My own reality, although perhaps not "normal" for many, exemplifies perfectly this situation: for each project I work on for a client, I have about 10 minutes of "fixed cost" as I need to download files on their server + open/close a software package (admittedly awfully slow). Thus, a project of, say, 30,000 words, will result in a fixed cost of 10 minutes, while 20 projects of 1,500 words will amount to 200 minutes of file/software handling...

On top of that, and it's still more important, having to dive in, say, 20 more or less different topics (following the example above), i.e. familiarize myself with the context/terminology, etc., require a lot more time and effort than to make sense of only one general topic...

It's possible indeed that larger projects involve extra efforts in some aspects, but it can't offset all the gains. Consistency? Maybe, but in my experience it takes minimal efforts, including in localization projects... (maybe it's harder for older brains to remember what they have translated 2 weeks before though?? ).

In my view volume discounts are a very fair pricing policy and I encourage anyone to do it. As much as I think as translators we have to get paid at decent and sustainable rates, I also think that we have to be reasonable and upright when it's needed.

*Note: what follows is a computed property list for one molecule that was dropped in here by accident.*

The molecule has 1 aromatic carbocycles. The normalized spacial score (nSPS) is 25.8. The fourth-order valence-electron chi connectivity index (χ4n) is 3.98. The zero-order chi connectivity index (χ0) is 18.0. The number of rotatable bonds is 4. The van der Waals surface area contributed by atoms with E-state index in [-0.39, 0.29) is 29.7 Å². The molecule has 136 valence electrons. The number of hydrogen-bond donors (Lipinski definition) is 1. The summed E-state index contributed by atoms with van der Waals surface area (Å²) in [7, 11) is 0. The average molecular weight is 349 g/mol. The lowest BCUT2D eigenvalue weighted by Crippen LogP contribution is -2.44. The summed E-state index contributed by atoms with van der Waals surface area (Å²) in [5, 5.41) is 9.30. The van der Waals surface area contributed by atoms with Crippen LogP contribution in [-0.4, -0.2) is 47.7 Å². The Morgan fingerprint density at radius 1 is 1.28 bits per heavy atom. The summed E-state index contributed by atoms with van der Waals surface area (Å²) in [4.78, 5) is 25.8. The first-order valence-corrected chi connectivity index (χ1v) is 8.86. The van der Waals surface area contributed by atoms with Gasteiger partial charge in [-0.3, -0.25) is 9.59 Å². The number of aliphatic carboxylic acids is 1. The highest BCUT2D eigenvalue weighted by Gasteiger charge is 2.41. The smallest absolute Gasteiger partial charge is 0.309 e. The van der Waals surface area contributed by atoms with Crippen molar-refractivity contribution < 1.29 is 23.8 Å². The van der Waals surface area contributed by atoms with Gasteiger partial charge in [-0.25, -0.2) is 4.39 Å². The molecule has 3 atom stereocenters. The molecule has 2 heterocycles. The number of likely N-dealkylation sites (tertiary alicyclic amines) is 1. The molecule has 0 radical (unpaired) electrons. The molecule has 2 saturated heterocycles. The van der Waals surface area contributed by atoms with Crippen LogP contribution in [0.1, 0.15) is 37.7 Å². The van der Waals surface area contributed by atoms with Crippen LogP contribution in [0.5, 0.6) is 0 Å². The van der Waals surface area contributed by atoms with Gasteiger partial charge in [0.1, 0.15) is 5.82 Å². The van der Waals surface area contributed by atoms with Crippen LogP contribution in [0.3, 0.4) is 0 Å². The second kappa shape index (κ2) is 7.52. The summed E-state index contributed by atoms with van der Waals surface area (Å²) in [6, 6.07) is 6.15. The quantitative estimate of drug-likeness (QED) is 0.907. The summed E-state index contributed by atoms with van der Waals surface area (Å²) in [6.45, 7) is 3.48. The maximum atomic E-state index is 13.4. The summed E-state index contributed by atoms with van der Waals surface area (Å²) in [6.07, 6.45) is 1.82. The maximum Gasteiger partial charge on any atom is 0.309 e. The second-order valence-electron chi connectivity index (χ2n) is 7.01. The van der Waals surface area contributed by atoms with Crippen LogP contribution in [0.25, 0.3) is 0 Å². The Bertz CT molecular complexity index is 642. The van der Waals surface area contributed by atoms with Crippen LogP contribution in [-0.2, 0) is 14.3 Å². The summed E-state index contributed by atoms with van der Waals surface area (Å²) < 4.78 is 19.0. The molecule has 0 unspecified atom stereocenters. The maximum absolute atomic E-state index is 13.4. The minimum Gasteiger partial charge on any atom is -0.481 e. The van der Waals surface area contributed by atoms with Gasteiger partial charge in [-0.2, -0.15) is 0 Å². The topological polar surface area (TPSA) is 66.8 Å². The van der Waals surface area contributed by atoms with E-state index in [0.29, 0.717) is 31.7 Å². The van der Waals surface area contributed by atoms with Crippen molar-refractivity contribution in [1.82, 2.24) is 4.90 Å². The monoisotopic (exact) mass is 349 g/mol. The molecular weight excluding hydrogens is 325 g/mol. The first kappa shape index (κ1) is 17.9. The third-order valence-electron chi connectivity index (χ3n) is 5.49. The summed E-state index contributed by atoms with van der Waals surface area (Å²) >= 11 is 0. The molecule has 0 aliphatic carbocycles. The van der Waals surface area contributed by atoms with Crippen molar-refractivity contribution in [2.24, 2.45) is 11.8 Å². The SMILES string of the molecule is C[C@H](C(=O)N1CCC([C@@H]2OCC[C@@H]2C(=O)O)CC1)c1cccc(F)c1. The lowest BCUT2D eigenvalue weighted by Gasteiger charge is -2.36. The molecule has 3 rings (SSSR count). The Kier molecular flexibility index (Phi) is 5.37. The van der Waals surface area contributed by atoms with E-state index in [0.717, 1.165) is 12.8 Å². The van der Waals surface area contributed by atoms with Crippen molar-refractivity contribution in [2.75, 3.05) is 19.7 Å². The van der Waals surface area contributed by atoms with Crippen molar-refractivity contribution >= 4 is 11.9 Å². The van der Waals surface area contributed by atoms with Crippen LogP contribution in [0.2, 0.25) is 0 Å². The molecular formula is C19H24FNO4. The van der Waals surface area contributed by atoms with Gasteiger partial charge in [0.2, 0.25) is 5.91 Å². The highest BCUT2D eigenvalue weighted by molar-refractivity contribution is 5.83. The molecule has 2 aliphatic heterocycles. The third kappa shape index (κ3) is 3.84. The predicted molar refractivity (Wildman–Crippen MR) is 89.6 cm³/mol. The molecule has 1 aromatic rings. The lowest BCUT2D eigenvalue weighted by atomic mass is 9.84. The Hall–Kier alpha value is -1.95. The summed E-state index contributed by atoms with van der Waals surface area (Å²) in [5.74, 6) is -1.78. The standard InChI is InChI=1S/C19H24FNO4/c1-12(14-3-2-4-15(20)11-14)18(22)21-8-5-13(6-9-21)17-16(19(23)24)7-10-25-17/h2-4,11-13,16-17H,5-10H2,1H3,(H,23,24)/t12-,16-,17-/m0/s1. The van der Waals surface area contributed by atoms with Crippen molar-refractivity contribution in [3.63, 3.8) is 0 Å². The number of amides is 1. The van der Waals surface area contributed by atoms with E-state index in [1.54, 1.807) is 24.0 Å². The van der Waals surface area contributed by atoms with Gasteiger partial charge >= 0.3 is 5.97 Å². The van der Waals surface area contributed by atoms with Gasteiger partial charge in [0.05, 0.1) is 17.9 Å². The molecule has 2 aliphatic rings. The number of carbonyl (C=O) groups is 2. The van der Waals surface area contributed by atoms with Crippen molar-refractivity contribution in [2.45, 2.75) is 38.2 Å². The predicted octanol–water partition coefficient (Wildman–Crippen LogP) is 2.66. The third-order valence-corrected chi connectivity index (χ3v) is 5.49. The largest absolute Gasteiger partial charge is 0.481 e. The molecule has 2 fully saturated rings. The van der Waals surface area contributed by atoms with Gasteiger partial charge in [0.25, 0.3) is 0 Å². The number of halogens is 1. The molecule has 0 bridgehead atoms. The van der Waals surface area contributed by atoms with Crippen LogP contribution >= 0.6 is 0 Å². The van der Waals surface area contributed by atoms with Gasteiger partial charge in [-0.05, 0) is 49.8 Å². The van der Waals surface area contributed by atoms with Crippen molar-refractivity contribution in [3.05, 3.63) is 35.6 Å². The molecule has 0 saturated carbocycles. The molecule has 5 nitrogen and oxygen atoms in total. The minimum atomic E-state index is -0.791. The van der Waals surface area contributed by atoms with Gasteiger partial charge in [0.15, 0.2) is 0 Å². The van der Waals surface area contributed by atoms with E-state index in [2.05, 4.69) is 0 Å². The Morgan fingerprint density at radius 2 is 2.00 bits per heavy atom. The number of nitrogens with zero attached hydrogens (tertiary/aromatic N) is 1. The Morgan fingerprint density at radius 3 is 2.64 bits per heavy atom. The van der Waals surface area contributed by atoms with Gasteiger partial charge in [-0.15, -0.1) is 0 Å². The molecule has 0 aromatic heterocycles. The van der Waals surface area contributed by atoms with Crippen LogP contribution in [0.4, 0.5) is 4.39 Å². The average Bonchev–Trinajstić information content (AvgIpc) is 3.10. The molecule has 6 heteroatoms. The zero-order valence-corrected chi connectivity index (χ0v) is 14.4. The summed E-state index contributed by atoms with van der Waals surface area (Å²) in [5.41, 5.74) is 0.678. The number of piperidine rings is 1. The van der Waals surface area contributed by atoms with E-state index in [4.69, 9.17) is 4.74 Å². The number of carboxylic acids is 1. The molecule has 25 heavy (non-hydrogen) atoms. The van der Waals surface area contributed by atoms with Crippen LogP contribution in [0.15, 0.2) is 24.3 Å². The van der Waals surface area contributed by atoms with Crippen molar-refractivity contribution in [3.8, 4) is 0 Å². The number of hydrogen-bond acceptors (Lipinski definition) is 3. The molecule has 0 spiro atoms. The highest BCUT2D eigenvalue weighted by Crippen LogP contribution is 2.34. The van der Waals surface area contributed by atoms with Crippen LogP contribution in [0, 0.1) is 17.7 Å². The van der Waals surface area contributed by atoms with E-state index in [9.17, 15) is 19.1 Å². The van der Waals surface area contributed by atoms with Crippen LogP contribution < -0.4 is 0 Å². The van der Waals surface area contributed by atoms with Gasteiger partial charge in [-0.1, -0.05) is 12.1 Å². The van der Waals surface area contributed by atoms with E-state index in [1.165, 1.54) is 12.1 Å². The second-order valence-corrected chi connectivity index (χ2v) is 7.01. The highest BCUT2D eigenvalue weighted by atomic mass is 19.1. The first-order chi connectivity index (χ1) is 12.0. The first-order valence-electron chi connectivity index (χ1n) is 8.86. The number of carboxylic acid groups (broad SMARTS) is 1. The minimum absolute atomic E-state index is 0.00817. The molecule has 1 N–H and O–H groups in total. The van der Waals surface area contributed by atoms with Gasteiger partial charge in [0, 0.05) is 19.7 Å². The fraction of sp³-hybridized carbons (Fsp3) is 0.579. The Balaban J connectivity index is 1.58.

As for your initial question: wordcounts and discount %s are a personal thing and need to factor in the effort/time saved in terms of fixed cost, which is often a function of working conditions.

As far as I'm concerned, I usually don't grant discounts below 30,000 words.

NB: all I have said is valid if and only if your unit rates are sustainable!! If you offer them "friendly rates" or "student rates" or however you want to call rates that are unsustainable or not a true reflection of the value you produce, then discounts are not necessarily a good thing!!


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Frankie JB
France
English to French
+ ...
Loss of opportunities Nov 28, 2014

Amel Abdullah wrote:

I agree with Tina.

First of all, I would not consider 15,000 words a large project. Second, even if it was, I would not offer a discount. Not only do you have to take all the things Tina mentioned into consideration, but the time commitment involved with a large project means that you may have to turn down other projects from other clients while you are working on this one. Charge your usual rate (or even more if you are able to do so).


You score a valid point Amel! I forgot to consider this argument, i.e. the risk of lost opportunities, that goes against discounts... That still doesn't change my view on discounts though, and in those cases where the deadline is long as here, it shouldn't be factored in IMHO.